The Tudor Navy and the Armada
Updated: Jul 4, 2021
Who was the father of the English Navy? Why?
Henry VIII is the father of the English Navy because of his habit of seafaring and he was the one who placed English Navy under a separate Govt. Dept and organized it as a standing force in the country.
More than half of his wealth which he got from the dissolution of monasteries was spent on developing the navy.
He not only built new and large ships but also established factories to manufacture ships (dockyards) at Woolwich and Deptford.
He also developed Portsmouth as a naval base.
What were the English mariners’ statuses initially?
While the Spanish and Portuguese made discoveries throughout the world exploring with ships, England remained quiet as it has its own civil problem to handle.
Christopher Columbus- an Italian under the service of the Spanish King had discovered America in 1492.
Vasco da Gama- a Portuguese reached Calicut around the Cape of Good Hope in 1498 which opened an avenue for lucrative trade.
John Cabot- an Englishman discovered Newfoundland by going beyond the limits of the Atlantic Ocean in 1497. (even though the English were not much exploring this happened.)
What made the English Navy strong and significant?
It is the English victory over the Spanish Armada in 1588 that made them realise the fact that they should depend on the Navy for their national defence.
During the reign of Queen Elizabeth, the Elizabethans began maritime exploration which led to:
Sir Francis Drake- crossed the Atlantic Ocean, entered South America, plundered the people, and reached home on 26th September 1580 by accomplishing the first circumnavigation of the world by an Englishman.
By 1583, Sir Walter Raleigh, set out with five ships and colonized Newfoundland.
The English and Spanish rival:
There are few reasons that made enmity between both nations:
The Spanish ships loaded with silver and gold sailing home from the American colonies were very often waylaid and attacked by the Englishmen like pirates.
After the reformation, Spain was the champion of Roman Catholicism, Jesuit priests trained there were sent to England to change the Protestants back to Roman Catholics but the Englishmen received it savagely and broke all the missionaries.
The hope of putting Mary Queen of Scots on the English Throne by Philip of Spain fueled the rival.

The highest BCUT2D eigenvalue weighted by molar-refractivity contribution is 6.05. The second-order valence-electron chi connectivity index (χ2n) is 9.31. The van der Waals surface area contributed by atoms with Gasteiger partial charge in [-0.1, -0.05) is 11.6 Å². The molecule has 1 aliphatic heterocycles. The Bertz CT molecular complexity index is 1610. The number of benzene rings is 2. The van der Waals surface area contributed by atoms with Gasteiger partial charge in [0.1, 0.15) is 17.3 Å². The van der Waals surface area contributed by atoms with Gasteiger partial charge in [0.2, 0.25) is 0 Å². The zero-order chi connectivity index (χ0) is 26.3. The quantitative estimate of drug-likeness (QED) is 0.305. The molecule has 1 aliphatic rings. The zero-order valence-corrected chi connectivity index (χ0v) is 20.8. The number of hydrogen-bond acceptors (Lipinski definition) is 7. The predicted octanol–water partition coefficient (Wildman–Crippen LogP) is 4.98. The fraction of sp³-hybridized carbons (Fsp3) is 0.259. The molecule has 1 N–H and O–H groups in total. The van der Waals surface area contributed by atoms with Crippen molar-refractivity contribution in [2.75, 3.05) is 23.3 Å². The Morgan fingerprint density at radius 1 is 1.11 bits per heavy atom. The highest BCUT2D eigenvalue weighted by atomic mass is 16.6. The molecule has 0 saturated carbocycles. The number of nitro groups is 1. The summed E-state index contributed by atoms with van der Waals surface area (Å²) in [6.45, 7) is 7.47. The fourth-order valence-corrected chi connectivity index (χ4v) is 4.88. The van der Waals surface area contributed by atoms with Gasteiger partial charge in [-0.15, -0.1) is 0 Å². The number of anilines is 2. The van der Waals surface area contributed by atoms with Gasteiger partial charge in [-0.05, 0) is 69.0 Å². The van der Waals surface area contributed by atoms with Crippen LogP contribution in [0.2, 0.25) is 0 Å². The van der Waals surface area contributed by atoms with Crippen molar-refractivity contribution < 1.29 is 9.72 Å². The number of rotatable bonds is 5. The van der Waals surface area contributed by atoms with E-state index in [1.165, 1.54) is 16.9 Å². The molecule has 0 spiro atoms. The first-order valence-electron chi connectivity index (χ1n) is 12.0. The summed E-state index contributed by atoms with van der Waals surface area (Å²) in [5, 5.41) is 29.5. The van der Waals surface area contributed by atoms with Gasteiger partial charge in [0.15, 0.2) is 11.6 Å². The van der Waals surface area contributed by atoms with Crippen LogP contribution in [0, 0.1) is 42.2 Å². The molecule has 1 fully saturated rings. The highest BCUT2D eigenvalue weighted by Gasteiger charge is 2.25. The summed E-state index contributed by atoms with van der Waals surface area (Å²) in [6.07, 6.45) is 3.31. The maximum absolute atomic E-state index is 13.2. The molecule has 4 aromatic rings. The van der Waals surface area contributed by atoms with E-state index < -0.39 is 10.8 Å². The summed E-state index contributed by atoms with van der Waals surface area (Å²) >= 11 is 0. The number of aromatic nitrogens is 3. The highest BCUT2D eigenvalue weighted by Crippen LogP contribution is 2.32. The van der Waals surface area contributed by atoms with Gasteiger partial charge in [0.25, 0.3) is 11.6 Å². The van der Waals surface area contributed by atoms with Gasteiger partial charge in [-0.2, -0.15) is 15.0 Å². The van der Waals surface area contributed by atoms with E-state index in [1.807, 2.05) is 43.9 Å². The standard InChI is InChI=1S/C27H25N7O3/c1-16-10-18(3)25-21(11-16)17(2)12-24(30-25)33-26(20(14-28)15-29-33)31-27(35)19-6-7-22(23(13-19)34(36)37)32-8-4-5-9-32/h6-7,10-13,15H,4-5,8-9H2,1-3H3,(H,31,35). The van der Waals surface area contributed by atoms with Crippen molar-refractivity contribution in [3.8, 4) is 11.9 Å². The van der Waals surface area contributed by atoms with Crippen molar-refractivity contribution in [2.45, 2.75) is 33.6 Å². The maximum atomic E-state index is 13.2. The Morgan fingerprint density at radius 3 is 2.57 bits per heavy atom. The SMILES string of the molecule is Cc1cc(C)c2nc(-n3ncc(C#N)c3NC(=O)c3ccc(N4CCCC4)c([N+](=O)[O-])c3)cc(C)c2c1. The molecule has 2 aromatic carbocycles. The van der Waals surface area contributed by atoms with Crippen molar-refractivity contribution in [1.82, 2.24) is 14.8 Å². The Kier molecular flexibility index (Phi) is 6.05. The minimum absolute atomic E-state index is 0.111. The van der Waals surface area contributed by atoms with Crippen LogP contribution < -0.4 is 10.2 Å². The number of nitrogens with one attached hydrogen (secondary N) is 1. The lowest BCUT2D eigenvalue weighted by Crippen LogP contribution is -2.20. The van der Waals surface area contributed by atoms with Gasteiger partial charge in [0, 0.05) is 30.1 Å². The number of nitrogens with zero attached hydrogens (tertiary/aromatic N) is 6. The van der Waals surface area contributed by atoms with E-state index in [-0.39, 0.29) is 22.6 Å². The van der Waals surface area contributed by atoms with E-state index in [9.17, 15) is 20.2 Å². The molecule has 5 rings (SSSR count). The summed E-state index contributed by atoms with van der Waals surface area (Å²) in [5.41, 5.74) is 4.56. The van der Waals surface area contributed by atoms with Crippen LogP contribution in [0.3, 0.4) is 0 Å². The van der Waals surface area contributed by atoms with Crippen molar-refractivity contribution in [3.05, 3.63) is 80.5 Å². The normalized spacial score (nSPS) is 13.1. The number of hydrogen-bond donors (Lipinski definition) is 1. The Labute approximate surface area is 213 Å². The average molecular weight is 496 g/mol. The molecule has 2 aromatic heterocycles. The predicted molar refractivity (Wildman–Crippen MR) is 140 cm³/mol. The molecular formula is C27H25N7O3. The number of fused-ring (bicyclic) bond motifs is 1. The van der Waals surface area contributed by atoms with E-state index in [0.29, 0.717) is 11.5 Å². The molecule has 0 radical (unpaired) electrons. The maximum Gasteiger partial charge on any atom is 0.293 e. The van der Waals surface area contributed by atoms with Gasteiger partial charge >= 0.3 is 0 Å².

The leader of Puritans was killed by Philip and the revenge army of the Netherlands was supported by Queen Elizabeth. And this finally made him decide on invading England for revenge.
The Spanish Fleet:
The fleet named “Invincible Armada” was huge in full battle array shaped like a crescent consisting of one hundred and thirty ships both big and small carrying over 20,000 soldiers under the command of the Duke of Medina Sidonia.
The English Fleet:
The Same number of Ships under the charge of veteran seamen, like Lord Howard of Effingham and Sir Francis Drake were awaiting. The entire fleet was in charge of Sir John Hawkins. The ships were not huge but light, long and so sails faster.
The Spanish “Invincible Armada” reached the English Channel by 20th July 1588. The original plan for them is to pick their allies from the Netherlands and begin the attack.
Surprisingly, the English fleet began the attack. Somehow nothing happened to the Spanish fleet.
On 27th July, the Spanish ships anchored off the coast of Calais.
The mischievous idea of the English Admiral gave the Victory to England.
The English Admiral set fire on the old ships and sent them towards the Spanish fleet.
Scared Spanish men scattered their ships in all directions.
Those scattered ships were attacked by the steady English navy and won the battle.
The Duke of Medina Sidonia, somehow with 52 other ships returned home in September 1588.
England also has lost some men in the war.
After the defeat of the Armada, Puritanism the religion of the Netherlands became popular.
It (the Puritanism spread) became a threat to the Queen as she has failed to establish uniformity in worshipping God in her country.
Social History of England by Louise Creighton
An Introduction to the Social History of England by A.G.Xavier
A Short History of Social Life in England by M B Synge
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